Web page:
The Bumper features precision-cut overlays, also made of duralumin, for the Sleep/Wake button, Ring/Silent switch, and volume buttons. These feel like actual hardware buttons on a phone, and they all worked perfectly in my testing. My only complaint here is that the volume-button overlays protrude ever-so-slightly more than the iPhone’s actual volume buttons, so I sometimes accidentally squeezed the volume buttons when grabbing the phone—not an issue if the phone is asleep, but an occasional inconvenience if I forgot to sleep the phone before carrying it in my hand with other items.
The bottom of the case features a cutout that exposes the iPhone’s Lightning-connector port, speakers, microphone, and headphone jack. The cutout is small enough that large headphone plugs won’t fit, but those that match the size of the plug on Apple’s stock earbuds fit fine. In order to preserve the Bumper’s profile, Squair uses a recessed cutout, rather than simply exposing the entire bottom of the phone. It’s an attractive approach, but it does have one drawback: If, like me, you tend to hold your phone with your pinky along the bottom edge, you may find the bottom edge of the Bumper, where it’s cut away, to be uncomfortably sharp.
Squair claims that its Cani-Mite procedure infuses the dye compound deeply enough that even if you manage to scratch the hard metal, you shouldn’t see the uncolored metal underneath. As I mentioned above, I accidentally dropped my phone several times while testing the black Bumper—dropping phones is a thing for me—and it was only the third of those drops, onto concrete, that resulted in a scratch deep enough to pass through the black-dyed layer.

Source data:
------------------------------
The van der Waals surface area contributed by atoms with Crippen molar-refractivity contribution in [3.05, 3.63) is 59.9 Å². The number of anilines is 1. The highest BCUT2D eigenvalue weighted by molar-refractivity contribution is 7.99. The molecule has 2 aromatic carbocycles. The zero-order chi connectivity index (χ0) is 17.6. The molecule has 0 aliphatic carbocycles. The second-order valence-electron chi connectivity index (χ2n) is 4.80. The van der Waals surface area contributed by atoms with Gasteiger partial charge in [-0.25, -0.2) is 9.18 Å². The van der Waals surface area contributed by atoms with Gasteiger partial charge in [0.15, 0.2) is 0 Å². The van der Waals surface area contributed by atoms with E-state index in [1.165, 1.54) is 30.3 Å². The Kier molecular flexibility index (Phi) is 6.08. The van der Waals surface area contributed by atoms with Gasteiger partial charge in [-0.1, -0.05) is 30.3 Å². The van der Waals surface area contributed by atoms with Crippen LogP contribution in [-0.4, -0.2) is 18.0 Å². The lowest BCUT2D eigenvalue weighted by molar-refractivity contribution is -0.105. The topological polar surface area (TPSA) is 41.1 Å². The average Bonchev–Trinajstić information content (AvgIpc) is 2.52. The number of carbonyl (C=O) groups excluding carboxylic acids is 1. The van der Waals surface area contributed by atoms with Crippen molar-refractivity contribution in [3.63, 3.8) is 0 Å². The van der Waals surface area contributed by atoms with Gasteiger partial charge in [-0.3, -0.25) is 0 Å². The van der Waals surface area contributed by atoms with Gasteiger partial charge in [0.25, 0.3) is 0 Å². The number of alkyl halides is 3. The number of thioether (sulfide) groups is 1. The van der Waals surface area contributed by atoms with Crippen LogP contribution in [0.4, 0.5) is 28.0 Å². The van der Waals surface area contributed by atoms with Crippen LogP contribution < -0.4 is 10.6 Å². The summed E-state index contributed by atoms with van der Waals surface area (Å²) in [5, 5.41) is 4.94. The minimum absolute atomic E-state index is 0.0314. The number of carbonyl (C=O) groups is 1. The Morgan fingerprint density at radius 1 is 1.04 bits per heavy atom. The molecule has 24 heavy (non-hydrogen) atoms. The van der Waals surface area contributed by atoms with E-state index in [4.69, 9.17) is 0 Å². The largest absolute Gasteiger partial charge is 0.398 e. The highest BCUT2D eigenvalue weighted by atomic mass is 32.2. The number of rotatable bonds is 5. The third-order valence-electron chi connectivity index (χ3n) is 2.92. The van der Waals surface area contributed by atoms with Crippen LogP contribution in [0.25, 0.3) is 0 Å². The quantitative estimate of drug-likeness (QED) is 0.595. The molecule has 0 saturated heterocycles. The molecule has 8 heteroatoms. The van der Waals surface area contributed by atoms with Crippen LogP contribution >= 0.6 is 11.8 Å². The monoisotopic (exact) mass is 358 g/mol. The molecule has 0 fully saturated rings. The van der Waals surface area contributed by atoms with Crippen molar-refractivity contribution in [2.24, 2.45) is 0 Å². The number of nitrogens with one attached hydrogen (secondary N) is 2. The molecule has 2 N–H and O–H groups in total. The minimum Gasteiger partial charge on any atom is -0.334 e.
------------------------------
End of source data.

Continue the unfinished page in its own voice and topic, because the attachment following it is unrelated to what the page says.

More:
All of that is to say that the Curvacious Bumper is an impressive bit of work, though one that, like even the best iPhone cases, has a few flaws. Is it worth $240? Probably not to most people, though I know more than a few people with deep pockets who’d consider splurging at the $120 show-special price—after all, many “luxury” iPhone cases sell for $70 or $80 and completely obscure the the iPhone’s attractive appearance, while the Bumper offers very good edge protection and largely preserves the iPhone’s design (some might even say improves it). Still, $100 is halfway to an iPhone 5s on U.S. carriers, and $200 is all the way there.